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A Stanford education for free, on-line?

This fall, Stanford decided to experiment by offering its three most popular computer science classes to the public—for free. Within weeks, 200,000 people from around the globe signed up, with Introduction to Artificial Intelligence, taught by renowned Stanford professors Peter Norvig and Sebastian Thrun (pictured above), attracting a whopping 160,000 students.

Norvig’s tracking found that more than 3 million users have come to the page since the university announced the artificial intelligence class. And more than 35,000 of the people who signed up have stuck with Intro to A.I., turning in assignments and taking midterm exams right along with the 175 students paying to take the class in person.

Because of the interest, Stanford plans to offer seven more computer science classes beginning in January, and will expand its offerings to two entrepreneurship courses. Next semester, students will be able to take Technology Entrepreneurship—a class on how to launch a successful startup, and The Lean Launchpad, which will teach how to turn “a great idea into a great company.”

Read more on Good News

Solar-power airplanes take off by 2014

Some analysts have said that we are about to enter a golden age of solar technology, as the cost of solar electricity and installations becomes increasingly competitive with established fuel sources. But will we ever use solar power to fly? A team comprised of engineers and adventurers wants to build the first plane to circumnavigate the world solely on solar power.

Bring Your Sunglasses

A tall order, to be sure, but solar-powered transportation has been gaining ground in recent years as solar cells become more efficient and batteries are engineered store more energy in less space. A solar-powered boat is currently sailing the world, and by 2014 the Solar Impulse team hopes to launch a plane that can fly by day or night solely on solar power.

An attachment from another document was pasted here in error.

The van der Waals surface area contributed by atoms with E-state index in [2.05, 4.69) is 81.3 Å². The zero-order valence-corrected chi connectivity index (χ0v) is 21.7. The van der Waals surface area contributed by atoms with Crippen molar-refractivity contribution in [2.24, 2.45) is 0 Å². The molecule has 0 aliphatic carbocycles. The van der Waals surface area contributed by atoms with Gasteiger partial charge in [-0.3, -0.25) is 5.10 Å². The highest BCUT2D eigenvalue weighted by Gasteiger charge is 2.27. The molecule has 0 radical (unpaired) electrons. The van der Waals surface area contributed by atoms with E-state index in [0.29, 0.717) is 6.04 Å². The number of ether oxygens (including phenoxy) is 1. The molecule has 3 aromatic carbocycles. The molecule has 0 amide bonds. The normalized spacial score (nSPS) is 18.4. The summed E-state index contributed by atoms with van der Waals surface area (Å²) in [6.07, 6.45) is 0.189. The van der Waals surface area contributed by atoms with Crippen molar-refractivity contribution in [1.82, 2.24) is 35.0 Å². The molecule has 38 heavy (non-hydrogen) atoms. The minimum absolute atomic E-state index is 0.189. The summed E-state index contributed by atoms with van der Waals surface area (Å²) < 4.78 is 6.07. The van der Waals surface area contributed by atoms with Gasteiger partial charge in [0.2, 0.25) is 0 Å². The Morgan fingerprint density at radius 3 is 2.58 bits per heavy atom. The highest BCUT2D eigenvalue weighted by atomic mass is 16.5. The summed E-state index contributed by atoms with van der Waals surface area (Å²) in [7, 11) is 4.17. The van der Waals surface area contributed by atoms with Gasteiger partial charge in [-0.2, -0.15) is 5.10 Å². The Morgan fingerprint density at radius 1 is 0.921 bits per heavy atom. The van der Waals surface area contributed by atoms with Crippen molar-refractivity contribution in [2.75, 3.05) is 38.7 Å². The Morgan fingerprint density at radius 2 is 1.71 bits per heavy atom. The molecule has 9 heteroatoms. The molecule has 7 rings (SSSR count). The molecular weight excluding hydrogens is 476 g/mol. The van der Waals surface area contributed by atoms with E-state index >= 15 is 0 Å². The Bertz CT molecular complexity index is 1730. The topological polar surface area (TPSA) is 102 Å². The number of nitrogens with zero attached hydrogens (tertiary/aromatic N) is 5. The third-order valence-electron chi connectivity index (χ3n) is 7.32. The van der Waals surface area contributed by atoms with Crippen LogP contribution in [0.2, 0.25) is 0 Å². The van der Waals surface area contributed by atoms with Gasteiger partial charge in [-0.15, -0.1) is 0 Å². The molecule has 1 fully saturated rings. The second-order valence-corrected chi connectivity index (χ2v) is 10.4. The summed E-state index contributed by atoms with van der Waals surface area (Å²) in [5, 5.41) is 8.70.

Read more on gas2.org

Move over GE crops, here comes GE salmon

While genetically-engineered (GE) crops are nothing new to U.S. dining tables, GE animals are a different matter. In the case of GE salmon, at least, it appears that is about to change.

Reports that government regulators will soon approve the fish -– developed by Massachusetts-based AquaBounty Technologies — for consumption have surfaced and, as expected, GE naysayers are howling in protest. Along with the typical concerns about the safety of such genetic manipulation in general, there are also worries about such fish getting loose and, if that happens, how they will affect wild salmon populations.

In mid-October, Farm Press spoke with Ron Stotish, AquaBounty President and CEO. Stotish spoke on the arguments against GE salmon, the positive impact the GE fish could have on declining world fisheries and where they can be raised.

Read more on southwestfarmpress.com

GE Advanced Desalination Technology Brings Clean Drinking Water To The Bahamas

GE’s (NYSE: GE) advanced desalination technology is helping a water scarce region in the Bahamas conserve water, expand water production and improve its access to clean drinking water.

Residents of Tarpum Bay on the island of Eleuthera in the Bahamas have been suffering with brackish and poor quality water for many years. GE provided its seawater reverse osmosis (SWRO) membrane technology to a new water treatment plant, which can now produce 200,000 imperial gallons per day of desalinated water. Specifically, the plant uses GE’s SeaTECH 84 SWRO system.

“The completion of the Tarpum Bay/Rock Sound Reverse Osmosis Desalination Plant was extremely important to the residents of South Eleuthera who have suffered for many years with poor quality water due to high salinity levels,” said Philip J. Beneby, assistant general manager, Water and Sewage Corporation of the Bahamas. “GE’s water technology enabled us to provide highly improved water quality to the community.”

Read more on thestreet.com

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